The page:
It is a very small group (but they too, all pay taxes) whose livelihood and career is based primarily on our unwieldy tax system eg. H&R Block, Inc., IRS employees and others working in the collection side of state and federal government, attorneys and accountants that primarily deal with form submission and very basic issues tax (of whom, I am told there are relatively few). However, the stimulatory effect of returning these tax dollars (gradually) to the consumer will create robust growth and job opportunities should abound. It is this growth, saving and investment that will increase tax revenues with increasing the tax rate and allow the APT concept to be potentially expanded to include FICA/Social Security and the largest part of local property tax that serve school districts (see phase in suggestions below).

6. what are some of the positive and negative ramifications of a change to the APT Tax?
Some that come to mind are listed below. As with any major change what is viewed as positive for one group may be considered a negative for another. These are listed in accord with the expected majority point of view:

POSITIVES NEGATIVES
Strong dollar due to economic stimulus attracting foreign investment where no income or excise taxes exist. Public insensitivity to expansion of government budgets and commensurate regulation.
Very low interest rates due to extra savings by individuals and attraction of foreign investment capital allowing lower cost capital and infrastructure expansion. Very low interest rates for people relying on secure, fixed sources of income.
Budget elasticity for government including the ability to respond to special demands such as war or national emergencies. Loss of tax incentive for charitable contribution. People will have more wealth to give but must do so without economic advantage.
Eliminate budget deficits with minor adjustments in an already extremely low tax rate. Eliminate accumulated national debt through same mechanism if desired - further strengthening the currency.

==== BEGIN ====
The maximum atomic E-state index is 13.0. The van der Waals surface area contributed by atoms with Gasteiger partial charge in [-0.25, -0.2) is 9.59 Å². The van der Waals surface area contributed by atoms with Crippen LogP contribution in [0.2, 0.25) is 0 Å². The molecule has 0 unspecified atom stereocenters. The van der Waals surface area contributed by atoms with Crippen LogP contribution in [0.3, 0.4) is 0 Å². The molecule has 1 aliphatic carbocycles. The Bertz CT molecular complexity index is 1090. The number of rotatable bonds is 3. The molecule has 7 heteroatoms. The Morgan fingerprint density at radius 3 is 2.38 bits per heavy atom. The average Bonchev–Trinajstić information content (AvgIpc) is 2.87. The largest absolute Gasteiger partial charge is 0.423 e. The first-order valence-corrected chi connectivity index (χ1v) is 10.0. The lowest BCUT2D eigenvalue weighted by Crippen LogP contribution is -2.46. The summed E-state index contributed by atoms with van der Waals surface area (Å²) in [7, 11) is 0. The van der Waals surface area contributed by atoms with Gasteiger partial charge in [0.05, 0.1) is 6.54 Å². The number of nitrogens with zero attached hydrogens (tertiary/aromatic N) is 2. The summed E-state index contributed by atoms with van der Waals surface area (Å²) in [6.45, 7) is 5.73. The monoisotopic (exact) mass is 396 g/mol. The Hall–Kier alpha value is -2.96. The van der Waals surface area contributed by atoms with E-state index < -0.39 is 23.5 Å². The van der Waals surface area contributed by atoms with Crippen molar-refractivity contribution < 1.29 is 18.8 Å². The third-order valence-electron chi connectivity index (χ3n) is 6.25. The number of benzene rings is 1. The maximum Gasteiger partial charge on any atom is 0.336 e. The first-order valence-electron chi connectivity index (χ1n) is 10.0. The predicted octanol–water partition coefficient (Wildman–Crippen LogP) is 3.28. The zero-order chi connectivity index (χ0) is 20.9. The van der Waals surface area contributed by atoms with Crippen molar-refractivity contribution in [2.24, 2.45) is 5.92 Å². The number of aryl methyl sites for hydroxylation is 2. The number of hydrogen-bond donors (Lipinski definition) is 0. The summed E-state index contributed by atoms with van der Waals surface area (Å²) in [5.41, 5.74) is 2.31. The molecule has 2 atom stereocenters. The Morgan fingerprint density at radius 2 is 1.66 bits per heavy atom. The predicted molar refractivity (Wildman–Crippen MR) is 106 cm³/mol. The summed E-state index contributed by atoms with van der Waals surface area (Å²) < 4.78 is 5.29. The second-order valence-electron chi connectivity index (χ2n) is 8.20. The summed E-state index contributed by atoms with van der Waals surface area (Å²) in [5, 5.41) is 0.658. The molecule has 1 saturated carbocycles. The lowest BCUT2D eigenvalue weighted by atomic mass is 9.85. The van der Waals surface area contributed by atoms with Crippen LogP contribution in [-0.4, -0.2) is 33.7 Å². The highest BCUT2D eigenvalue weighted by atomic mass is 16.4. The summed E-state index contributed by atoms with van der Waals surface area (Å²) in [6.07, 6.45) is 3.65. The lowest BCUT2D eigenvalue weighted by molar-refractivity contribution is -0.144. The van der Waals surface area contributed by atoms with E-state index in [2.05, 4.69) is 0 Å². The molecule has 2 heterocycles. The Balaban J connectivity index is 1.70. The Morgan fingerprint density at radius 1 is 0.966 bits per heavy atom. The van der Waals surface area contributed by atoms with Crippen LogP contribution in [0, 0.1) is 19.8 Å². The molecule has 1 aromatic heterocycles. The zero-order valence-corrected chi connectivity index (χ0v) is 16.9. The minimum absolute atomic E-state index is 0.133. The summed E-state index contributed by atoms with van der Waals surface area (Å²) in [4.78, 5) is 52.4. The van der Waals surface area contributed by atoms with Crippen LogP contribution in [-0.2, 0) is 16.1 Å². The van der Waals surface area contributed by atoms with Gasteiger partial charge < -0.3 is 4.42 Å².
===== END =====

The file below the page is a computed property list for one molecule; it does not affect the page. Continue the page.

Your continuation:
Multiplier effects of economic stimulus creating greater numbers and value of transactions in an upward spiral reducing rates or allowing more services.  
Incentive to move toward a "cashless" system.  


7. Isn't there a big loophole around the APT Tax by simply using cash?
We must remember from Dr. Feige's bio - his expertise is in cash and "underground economies" so this topic is pretty well covered. It is known that cash goes through an average of 2.5 transactions between leaving a bank or other tax collecting entity, before it returns. So a tax of 2.5 times the electronic single side rate would be charged on withdrawal and deposit.

Based on the rate we are projecting of 0.3%, that would mean a tax of $0.75 per $100 cash entering or leaving a "taxing institution/account". That sounds a bit onerous but consider that replaces all the other Federal taxes and, if we can come to the agreements required to implement Phase III (see FAQ # 3) instead of sales tax at $6 to $9 per $100 spent.

One would presume businesses dealing in cash might choose to add that minute amount to the purchase, as sales tax is added today, to compensate them when they deposit the cash in their accounts. Monies paid to what is now an external wiring service, like Western Union, for wiring out of the country, would be taxed at the cash rate on deposit and, again, at the "electronic" rate on actual wiring. The savings would be so minimal for small transactions to go to very much inconvenience to avoid the tax that small time evasion is anticipated as rare. Of course, there still is envisioned a smaller, leaner and acutely focused IRS or equivalent to watch the very large transactions, especially those with a foreign side.